The saint emerging from #Primates2016

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Ruth Gledhill, former religion correspondent for The Times who now writes for Christian Today, offers this tribute to our presiding bishop:

The saint emerging from this sad hour is not the Archbishop of Canterbury, nor any leader of the Global South churches.

It is the Primate of The Episcopal Church, Presiding Bishop Michael Curry.

He has not been well. In Canterbury this week, he has appeared in the flesh, as well as in spirit, as a person enduring great suffering. He is a champion of gay rights. In response to the sanctions against his Church, he said: “I stand before you as your brother. I stand before you as a descendant of African slaves, stolen from their native land, enslaved in a bitter bondage, and then even after emancipation, segregated and excluded in church and society. And this conjures that up again, and brings pain. The pain for many will be real. But God is greater than anything. I love Jesus and I love the church. I am a Christian in the Anglican way. And like you, as we have said in this meeting, I am committed to ‘walking together’ with you as fellow Primates in the Anglican family.”

The holiness in him and in his words is tangible. It is a genuine turning of the other cheek. He is not threatening to walk away, he is pledging his Church to walk together with all the Primates of the Anglican Communion.

It is his grace in the face of terrible rejection that shines out from this whole sorry episode.

Read it all: The sacrificial grace of Bishop Michael Curry of The Episcopal Church.

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Ginny Gibbs
Guest

PB Curry is walking the liberal Christian walk and I am proud and humbled to follow.

Must pass this along to the people at church who pay no attention to the greater Anglican communion except when we pray for its primates and bishops by name each week.

They will remain in our prayers as we hope we'll remain in ours, but in my little faith community, we'll continue to say "All are welcome. Period."

We are gay and straight, black and white, and accept each other without reservation. Nothing the Primates' statement says will change who we are.

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Paul Woodrum
Guest

I have great respect for the office of the Archbishop of Canterbury even if has lacked a worthy holder since +Michael Ramsey, and for the office of Presiding Bishop. But holiness is as holiness does and I've seen no indication that the PB dissented from the Primates' statement, nor issued any formal dissenting opinion. Everybody seems to have so focused on unity that charity got thrown under the bus. No amount of lovely piety or number of quotes from the Bible excuses or justifies that.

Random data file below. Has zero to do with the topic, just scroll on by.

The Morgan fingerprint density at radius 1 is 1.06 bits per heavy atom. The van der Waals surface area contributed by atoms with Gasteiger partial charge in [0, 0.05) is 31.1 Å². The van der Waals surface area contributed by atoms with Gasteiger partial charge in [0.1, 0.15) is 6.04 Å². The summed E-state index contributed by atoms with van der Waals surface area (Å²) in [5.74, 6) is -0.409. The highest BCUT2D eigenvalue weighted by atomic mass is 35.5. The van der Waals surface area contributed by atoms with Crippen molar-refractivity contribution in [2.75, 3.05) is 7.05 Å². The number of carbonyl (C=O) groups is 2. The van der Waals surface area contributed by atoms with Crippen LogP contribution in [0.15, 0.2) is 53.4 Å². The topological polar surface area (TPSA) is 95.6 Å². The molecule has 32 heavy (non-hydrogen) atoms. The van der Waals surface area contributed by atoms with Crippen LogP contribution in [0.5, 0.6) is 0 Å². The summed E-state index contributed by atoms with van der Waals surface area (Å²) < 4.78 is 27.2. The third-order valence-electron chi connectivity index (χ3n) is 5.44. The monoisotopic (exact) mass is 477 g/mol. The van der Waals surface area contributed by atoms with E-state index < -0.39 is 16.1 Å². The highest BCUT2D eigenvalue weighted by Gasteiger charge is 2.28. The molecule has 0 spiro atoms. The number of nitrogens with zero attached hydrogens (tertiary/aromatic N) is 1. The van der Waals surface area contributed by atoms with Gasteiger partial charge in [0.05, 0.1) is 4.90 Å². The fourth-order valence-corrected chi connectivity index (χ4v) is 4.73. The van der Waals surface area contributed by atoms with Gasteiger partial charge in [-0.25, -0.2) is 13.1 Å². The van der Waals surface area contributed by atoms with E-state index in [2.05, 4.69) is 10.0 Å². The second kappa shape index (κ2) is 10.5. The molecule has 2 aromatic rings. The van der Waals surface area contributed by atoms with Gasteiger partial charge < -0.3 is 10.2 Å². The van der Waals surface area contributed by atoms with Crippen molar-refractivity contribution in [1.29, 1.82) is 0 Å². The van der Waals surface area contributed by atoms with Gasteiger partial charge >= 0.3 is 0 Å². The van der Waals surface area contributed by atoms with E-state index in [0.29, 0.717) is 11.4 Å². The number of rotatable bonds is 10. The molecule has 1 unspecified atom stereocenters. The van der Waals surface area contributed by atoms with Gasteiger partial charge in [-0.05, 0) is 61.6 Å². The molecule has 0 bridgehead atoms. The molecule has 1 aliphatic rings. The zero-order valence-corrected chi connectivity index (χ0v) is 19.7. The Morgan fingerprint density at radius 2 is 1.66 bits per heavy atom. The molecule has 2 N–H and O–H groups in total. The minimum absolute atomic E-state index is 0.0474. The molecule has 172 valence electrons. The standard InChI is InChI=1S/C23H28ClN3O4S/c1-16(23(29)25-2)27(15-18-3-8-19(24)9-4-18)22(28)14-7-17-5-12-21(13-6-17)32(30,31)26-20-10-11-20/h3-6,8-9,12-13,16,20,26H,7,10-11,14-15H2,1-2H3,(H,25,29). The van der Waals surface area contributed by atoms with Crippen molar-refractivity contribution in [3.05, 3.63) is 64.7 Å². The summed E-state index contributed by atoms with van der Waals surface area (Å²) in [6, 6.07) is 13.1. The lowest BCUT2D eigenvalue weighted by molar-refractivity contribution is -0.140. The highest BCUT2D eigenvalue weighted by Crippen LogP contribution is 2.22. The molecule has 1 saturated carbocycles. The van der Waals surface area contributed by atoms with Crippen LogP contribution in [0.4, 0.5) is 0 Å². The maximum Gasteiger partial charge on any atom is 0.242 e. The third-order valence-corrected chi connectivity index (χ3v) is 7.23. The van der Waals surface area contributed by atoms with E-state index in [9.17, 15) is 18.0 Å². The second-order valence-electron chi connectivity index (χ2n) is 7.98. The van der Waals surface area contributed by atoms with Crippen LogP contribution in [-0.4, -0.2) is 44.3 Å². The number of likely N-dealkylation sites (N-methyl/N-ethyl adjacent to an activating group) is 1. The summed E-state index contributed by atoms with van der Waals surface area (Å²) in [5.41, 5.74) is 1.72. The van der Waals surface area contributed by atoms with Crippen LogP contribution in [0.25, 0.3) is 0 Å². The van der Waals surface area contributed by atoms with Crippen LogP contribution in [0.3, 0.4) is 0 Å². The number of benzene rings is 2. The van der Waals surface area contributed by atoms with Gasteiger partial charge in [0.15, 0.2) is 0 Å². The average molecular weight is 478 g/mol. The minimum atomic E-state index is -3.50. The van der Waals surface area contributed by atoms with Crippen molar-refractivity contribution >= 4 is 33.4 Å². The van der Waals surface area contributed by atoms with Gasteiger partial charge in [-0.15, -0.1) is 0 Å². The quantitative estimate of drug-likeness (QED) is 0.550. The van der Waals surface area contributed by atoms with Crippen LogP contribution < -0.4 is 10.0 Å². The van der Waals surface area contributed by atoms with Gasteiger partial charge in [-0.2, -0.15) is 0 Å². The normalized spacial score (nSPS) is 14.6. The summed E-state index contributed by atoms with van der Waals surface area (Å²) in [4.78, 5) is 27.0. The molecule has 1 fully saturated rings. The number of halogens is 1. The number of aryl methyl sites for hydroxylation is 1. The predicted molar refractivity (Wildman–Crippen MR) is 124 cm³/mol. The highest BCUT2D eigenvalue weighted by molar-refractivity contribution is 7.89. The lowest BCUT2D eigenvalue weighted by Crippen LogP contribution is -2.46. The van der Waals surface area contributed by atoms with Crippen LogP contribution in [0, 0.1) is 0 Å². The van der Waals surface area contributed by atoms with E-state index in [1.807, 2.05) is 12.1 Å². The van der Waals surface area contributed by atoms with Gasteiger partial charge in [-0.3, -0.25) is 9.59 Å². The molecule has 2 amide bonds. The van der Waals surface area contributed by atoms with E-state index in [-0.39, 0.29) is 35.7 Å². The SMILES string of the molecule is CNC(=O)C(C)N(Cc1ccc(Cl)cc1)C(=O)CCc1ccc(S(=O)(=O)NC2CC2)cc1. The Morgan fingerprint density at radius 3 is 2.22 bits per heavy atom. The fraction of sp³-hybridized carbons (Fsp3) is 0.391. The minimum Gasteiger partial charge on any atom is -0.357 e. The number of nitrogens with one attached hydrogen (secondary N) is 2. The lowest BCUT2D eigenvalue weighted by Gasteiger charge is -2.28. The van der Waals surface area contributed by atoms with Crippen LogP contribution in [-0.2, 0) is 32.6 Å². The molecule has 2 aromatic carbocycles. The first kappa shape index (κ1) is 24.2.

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James Byron
Guest
James Byron

The PB's been clear that General Convention acted correctly, linked the fight for LGBT people's rights to the wider Civil Rights movement, and said he hopes to stay in the Communion to change it.

Might not be an official dissent, but he's not equivocated or retreated, and the spirit's certainly there. It's a powerful witness to justice.

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Jeremy Bates
Guest
Jeremy Bates

PB Curry did even better in his interview with BBC Radio 4. He used it as an opportunity to evangelize for liberal Christianity. It was extraordinary.

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Christina Myers
Guest
Christina Myers

Bishop Curry is an Evangelist for Jesus. Do you have a link to that BBC Radio interview. I'll look for it. I love hearing Bishop Curry speak.

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Jeremy Bates
Guest
Jeremy Bates

http://www.bbc.co.uk/programmes/p03fmy15

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Sean Major-Campbell
Guest

This is so true. He has been an inspiration. One does not get a sense of a man here who is self-righteous.

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JC Fisher
Guest
JC Fisher

While Ruth Gledhill says very laudible things about PB Curry, the entirety of her essay is just one rationalization after another. "Oh so sad, the Primates just HAVE to do this. 'Credible force' and all. Yes, LGBTs will suffer, but don't all Africans?"

It's one thing to try to empathize w/ another's suffering. It's quite another to use that empathy to excuse one suffering party, as they add to the GREATER suffering of a second, more vulnerable party!

Really disappointing from Gledhill.

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Lee Ann Walling
Guest

I thought she was trying to put the decision in some global context, which was helpful to me, even though it was obvious that she did not agree with it. Most of us have a very privileged worldview.

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James Byron
Guest
James Byron

Agreed, JC Fisher. Especially this part:-

"In countries like this, the Church could not remain a credible force in the way it is needed, effective in social action and promoting health care, if it were suddenly to come out campaigning for gay rights."

All we ever hear from conservatives is that TEC and other mainline churches have surrendered to culture; yet, when boot's on the other foot, suddenly it's just dandy to take account of the local context!

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